II. Standard for Determining Eligibility for Disability Benefits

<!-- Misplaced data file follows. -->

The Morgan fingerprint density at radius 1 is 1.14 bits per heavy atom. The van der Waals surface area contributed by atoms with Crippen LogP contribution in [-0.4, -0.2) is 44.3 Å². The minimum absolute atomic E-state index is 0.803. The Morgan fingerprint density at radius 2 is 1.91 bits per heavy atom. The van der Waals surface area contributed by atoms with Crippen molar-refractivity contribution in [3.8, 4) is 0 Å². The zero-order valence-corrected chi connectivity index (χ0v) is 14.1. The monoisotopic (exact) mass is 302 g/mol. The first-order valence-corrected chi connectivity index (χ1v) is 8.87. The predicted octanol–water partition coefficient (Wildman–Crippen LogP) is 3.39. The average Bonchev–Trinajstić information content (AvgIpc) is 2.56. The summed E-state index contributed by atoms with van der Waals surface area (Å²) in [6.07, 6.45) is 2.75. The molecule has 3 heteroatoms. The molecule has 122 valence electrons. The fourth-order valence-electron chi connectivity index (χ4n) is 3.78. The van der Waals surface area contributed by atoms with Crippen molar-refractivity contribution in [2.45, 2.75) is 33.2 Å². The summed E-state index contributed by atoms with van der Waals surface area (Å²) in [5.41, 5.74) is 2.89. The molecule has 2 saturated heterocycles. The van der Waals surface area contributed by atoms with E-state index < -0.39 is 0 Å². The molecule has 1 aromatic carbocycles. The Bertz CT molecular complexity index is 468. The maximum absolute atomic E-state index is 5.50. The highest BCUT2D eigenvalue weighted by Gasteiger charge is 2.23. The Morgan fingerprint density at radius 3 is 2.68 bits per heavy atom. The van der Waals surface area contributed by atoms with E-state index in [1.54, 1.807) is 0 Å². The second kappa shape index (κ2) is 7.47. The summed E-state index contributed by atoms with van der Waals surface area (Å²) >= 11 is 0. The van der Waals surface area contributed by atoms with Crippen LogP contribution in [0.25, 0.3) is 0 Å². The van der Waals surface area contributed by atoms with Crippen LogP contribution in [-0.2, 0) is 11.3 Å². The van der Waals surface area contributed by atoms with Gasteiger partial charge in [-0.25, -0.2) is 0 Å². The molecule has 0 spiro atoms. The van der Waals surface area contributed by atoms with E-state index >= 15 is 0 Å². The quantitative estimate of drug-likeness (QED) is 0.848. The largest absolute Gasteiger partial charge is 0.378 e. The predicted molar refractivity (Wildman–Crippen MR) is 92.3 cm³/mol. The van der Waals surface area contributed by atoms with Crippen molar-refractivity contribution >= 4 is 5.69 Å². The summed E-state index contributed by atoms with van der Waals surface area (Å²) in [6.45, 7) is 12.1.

To be eligible for SSDI or SSI benefits under the Social Security Act, plaintiff must show that she suffers from a medically determinable physical or mental impairment "which can be expected to result in death or which has lasted or can be expected to last for a continuous period of not less than 12 months . . .," 42 U.S.C. § 423(d)(1)(A), and is "of such severity that [s]he is not only unable to do h[er] previous work but cannot, considering h[er] age, education, and work experience, engage in any other kind of substantial gainful work which exists in the national economy . . . ." 42 U.S.C. § 423(d)(2)(A); see also 20 C.F.R. §§ 404.1505(a), 416.905(a). The Regulations set forth a five-step process to be followed when a disability claim comes before an ALJ for evaluation of the claimant's eligibility for benefits. See 20 C.F.R. §§ 404.1520(a)(4), 416.920(a)(4). First, the ALJ must determine whether the claimant is presently engaged in substantial gainful activity. If the claimant is not, the ALJ must decide if the claimant has a "severe" impairment, which is an impairment or combination of impairments that "significantly limits [the claimant's] physical or mental ability to do basic work activities . . . ." 20 C.F.R. §§ 404.1520(c), 416.920(c). If the claimant's impairment is severe, the ALJ then determines whether it meets or equals the criteria of an impairment found in the Listings. If the impairment meets or equals a listed impairment, the claimant will be found to be disabled. If the claimant does not have a listed impairment, the fourth step requires the ALJ to determine if, notwithstanding the impairment, the claimant is capable of performing his or her past relevant work. Finally, if the claimant is not capable of performing the past relevant work, the fifth step requires that the ALJ determine whether the claimant is capable of performing other work which exists in the national economy, considering the claimant's age, education, past work experience, and residual functional capacity. See Curry v. Apfel, 209 F.3d 117, 122 (2d Cir. 2000); Reyes v. Massanari, 2002 WL 856459, at *3 (S.D.N.Y. April 2, 2002).